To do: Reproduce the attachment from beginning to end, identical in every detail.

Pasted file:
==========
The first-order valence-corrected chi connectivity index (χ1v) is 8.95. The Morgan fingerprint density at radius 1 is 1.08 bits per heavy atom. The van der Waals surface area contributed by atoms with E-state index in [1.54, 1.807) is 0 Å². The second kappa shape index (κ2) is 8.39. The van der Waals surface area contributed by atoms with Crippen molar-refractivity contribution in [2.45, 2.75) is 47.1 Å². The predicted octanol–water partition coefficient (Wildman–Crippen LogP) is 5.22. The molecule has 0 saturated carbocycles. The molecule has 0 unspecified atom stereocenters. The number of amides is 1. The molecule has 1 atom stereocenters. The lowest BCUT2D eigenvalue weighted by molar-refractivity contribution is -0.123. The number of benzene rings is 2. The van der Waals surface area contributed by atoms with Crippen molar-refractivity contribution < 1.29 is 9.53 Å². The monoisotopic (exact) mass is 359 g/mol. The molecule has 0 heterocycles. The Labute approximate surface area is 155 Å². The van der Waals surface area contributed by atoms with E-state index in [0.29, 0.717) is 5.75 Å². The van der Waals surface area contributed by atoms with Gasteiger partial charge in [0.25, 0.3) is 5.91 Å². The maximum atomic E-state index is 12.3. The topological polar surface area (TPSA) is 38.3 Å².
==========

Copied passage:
The first-order valence-corrected chi connectivity index (χ1v) is 8.95. The Morgan fingerprint density at radius 1 is 1.08 bits per heavy atom. The van der Waals surface area contributed by atoms with E-state index in [1.54, 1.807) is 0 Å². The second kappa shape index (κ2) is 8.39. The van der Waals surface area contributed by atoms with Crippen molar-refractivity contribution in [2.45, 2.75) is 47.1 Å². The predicted octanol–water partition coefficient (Wildman–Crippen LogP) is 5.22. The molecule has 0 saturated carbocycles. The molecule has 0 unspecified atom stereocenters. The number of amides is 1. The molecule has 1 atom stereocenters. The lowest BCUT2D eigenvalue weighted by molar-refractivity contribution is -0.123. The number of benzene rings is 2. The van der Waals surface area contributed by atoms with Crippen molar-refractivity contribution < 1.29 is 9.53 Å². The monoisotopic (exact) mass is 359 g/mol. The molecule has 0 heterocycles. The Labute approximate surface area is 155 Å². The van der Waals surface area contributed by atoms with E-state index in [0.29, 0.717) is 5.75 Å². The van der Waals surface area contributed by atoms with Gasteiger partial charge in [0.25, 0.3) is 5.91 Å². The maximum atomic E-state index is 12.3. The topological polar surface area (TPSA) is 38.3 Å².